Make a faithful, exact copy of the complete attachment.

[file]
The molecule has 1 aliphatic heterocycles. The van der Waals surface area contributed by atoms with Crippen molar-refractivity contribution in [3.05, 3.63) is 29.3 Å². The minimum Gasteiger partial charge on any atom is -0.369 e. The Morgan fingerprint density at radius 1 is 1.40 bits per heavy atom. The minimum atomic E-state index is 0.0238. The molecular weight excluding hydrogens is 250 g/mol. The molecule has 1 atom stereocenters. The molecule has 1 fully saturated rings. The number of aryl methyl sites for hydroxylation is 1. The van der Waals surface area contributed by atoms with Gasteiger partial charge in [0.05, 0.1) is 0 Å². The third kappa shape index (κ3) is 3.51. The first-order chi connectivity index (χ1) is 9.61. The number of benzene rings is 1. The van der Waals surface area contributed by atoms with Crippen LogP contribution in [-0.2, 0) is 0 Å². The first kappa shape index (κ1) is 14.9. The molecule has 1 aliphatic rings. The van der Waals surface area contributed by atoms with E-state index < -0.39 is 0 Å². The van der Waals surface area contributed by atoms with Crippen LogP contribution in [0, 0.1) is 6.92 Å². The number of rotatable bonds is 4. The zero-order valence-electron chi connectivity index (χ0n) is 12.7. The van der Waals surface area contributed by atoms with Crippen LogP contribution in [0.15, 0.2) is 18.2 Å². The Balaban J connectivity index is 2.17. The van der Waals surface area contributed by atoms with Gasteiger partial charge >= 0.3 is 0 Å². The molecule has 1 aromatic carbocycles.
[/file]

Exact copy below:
The molecule has 1 aliphatic heterocycles. The van der Waals surface area contributed by atoms with Crippen molar-refractivity contribution in [3.05, 3.63) is 29.3 Å². The minimum Gasteiger partial charge on any atom is -0.369 e. The Morgan fingerprint density at radius 1 is 1.40 bits per heavy atom. The minimum atomic E-state index is 0.0238. The molecular weight excluding hydrogens is 250 g/mol. The molecule has 1 atom stereocenters. The molecule has 1 fully saturated rings. The number of aryl methyl sites for hydroxylation is 1. The van der Waals surface area contributed by atoms with Gasteiger partial charge in [0.05, 0.1) is 0 Å². The third kappa shape index (κ3) is 3.51. The first-order chi connectivity index (χ1) is 9.61. The number of benzene rings is 1. The van der Waals surface area contributed by atoms with Crippen LogP contribution in [-0.2, 0) is 0 Å². The first kappa shape index (κ1) is 14.9. The molecule has 1 aliphatic rings. The van der Waals surface area contributed by atoms with E-state index < -0.39 is 0 Å². The van der Waals surface area contributed by atoms with Crippen LogP contribution in [0, 0.1) is 6.92 Å². The number of rotatable bonds is 4. The zero-order valence-electron chi connectivity index (χ0n) is 12.7. The van der Waals surface area contributed by atoms with Crippen LogP contribution in [0.15, 0.2) is 18.2 Å². The Balaban J connectivity index is 2.17. The van der Waals surface area contributed by atoms with Gasteiger partial charge >= 0.3 is 0 Å². The molecule has 1 aromatic carbocycles.